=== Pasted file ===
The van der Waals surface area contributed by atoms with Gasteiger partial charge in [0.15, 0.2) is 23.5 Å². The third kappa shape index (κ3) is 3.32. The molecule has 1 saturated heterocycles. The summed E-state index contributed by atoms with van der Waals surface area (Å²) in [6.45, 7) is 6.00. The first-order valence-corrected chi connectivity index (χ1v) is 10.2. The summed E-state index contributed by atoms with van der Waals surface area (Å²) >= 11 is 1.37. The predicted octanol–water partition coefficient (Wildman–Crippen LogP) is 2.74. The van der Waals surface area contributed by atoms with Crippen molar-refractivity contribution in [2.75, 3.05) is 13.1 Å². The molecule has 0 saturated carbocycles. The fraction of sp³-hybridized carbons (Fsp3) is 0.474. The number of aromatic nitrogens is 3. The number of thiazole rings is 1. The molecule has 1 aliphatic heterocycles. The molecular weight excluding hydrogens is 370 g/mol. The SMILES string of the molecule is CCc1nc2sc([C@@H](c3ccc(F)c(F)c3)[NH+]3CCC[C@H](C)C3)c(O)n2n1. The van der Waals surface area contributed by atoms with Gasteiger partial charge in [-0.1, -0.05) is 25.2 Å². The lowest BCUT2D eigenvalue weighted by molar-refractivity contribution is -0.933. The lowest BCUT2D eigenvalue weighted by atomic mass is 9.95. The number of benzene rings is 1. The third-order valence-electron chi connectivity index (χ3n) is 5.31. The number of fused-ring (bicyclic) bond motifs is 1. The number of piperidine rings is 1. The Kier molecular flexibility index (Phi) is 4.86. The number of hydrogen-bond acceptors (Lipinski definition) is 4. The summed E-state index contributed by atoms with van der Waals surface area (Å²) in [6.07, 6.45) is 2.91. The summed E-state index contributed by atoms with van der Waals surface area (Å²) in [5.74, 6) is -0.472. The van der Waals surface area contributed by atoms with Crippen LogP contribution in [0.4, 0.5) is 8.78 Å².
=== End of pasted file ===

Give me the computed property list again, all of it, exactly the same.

The van der Waals surface area contributed by atoms with Gasteiger partial charge in [0.15, 0.2) is 23.5 Å². The third kappa shape index (κ3) is 3.32. The molecule has 1 saturated heterocycles. The summed E-state index contributed by atoms with van der Waals surface area (Å²) in [6.45, 7) is 6.00. The first-order valence-corrected chi connectivity index (χ1v) is 10.2. The summed E-state index contributed by atoms with van der Waals surface area (Å²) >= 11 is 1.37. The predicted octanol–water partition coefficient (Wildman–Crippen LogP) is 2.74. The van der Waals surface area contributed by atoms with Crippen molar-refractivity contribution in [2.75, 3.05) is 13.1 Å². The molecule has 0 saturated carbocycles. The fraction of sp³-hybridized carbons (Fsp3) is 0.474. The number of aromatic nitrogens is 3. The number of thiazole rings is 1. The molecule has 1 aliphatic heterocycles. The molecular weight excluding hydrogens is 370 g/mol. The SMILES string of the molecule is CCc1nc2sc([C@@H](c3ccc(F)c(F)c3)[NH+]3CCC[C@H](C)C3)c(O)n2n1. The van der Waals surface area contributed by atoms with Gasteiger partial charge in [-0.1, -0.05) is 25.2 Å². The lowest BCUT2D eigenvalue weighted by molar-refractivity contribution is -0.933. The lowest BCUT2D eigenvalue weighted by atomic mass is 9.95. The number of benzene rings is 1. The third-order valence-electron chi connectivity index (χ3n) is 5.31. The number of fused-ring (bicyclic) bond motifs is 1. The number of piperidine rings is 1. The Kier molecular flexibility index (Phi) is 4.86. The number of hydrogen-bond acceptors (Lipinski definition) is 4. The summed E-state index contributed by atoms with van der Waals surface area (Å²) in [6.07, 6.45) is 2.91. The summed E-state index contributed by atoms with van der Waals surface area (Å²) in [5.74, 6) is -0.472. The van der Waals surface area contributed by atoms with Crippen LogP contribution in [0.4, 0.5) is 8.78 Å².